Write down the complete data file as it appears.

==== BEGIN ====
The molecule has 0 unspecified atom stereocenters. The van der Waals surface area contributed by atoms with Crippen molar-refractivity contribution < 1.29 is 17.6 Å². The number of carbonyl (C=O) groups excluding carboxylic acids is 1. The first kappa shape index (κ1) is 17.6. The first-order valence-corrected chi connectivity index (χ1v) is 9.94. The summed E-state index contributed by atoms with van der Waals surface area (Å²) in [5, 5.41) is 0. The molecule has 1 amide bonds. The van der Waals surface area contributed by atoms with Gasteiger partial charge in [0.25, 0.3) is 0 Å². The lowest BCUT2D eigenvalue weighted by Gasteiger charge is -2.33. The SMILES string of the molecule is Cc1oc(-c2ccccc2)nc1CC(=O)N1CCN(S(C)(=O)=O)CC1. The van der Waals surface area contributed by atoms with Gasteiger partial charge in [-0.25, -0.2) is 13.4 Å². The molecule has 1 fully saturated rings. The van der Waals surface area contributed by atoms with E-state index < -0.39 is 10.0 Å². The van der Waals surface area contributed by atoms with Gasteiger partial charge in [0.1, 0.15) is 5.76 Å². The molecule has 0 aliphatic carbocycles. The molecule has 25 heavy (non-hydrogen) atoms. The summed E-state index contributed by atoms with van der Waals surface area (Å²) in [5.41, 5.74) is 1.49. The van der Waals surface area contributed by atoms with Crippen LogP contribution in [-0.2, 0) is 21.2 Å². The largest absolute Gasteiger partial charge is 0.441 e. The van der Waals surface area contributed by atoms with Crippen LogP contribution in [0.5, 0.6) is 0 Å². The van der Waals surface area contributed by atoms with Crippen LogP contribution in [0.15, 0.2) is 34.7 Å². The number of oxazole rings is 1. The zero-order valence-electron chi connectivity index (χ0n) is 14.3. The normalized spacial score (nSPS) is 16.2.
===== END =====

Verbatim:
The molecule has 0 unspecified atom stereocenters. The van der Waals surface area contributed by atoms with Crippen molar-refractivity contribution < 1.29 is 17.6 Å². The number of carbonyl (C=O) groups excluding carboxylic acids is 1. The first kappa shape index (κ1) is 17.6. The first-order valence-corrected chi connectivity index (χ1v) is 9.94. The summed E-state index contributed by atoms with van der Waals surface area (Å²) in [5, 5.41) is 0. The molecule has 1 amide bonds. The van der Waals surface area contributed by atoms with Gasteiger partial charge in [0.25, 0.3) is 0 Å². The lowest BCUT2D eigenvalue weighted by Gasteiger charge is -2.33. The SMILES string of the molecule is Cc1oc(-c2ccccc2)nc1CC(=O)N1CCN(S(C)(=O)=O)CC1. The van der Waals surface area contributed by atoms with Gasteiger partial charge in [-0.25, -0.2) is 13.4 Å². The molecule has 1 fully saturated rings. The van der Waals surface area contributed by atoms with E-state index < -0.39 is 10.0 Å². The van der Waals surface area contributed by atoms with Gasteiger partial charge in [0.1, 0.15) is 5.76 Å². The molecule has 0 aliphatic carbocycles. The molecule has 25 heavy (non-hydrogen) atoms. The summed E-state index contributed by atoms with van der Waals surface area (Å²) in [5.41, 5.74) is 1.49. The van der Waals surface area contributed by atoms with Crippen LogP contribution in [-0.2, 0) is 21.2 Å². The largest absolute Gasteiger partial charge is 0.441 e. The van der Waals surface area contributed by atoms with Crippen LogP contribution in [0.5, 0.6) is 0 Å². The van der Waals surface area contributed by atoms with Crippen LogP contribution in [0.15, 0.2) is 34.7 Å². The number of oxazole rings is 1. The zero-order valence-electron chi connectivity index (χ0n) is 14.3. The normalized spacial score (nSPS) is 16.2.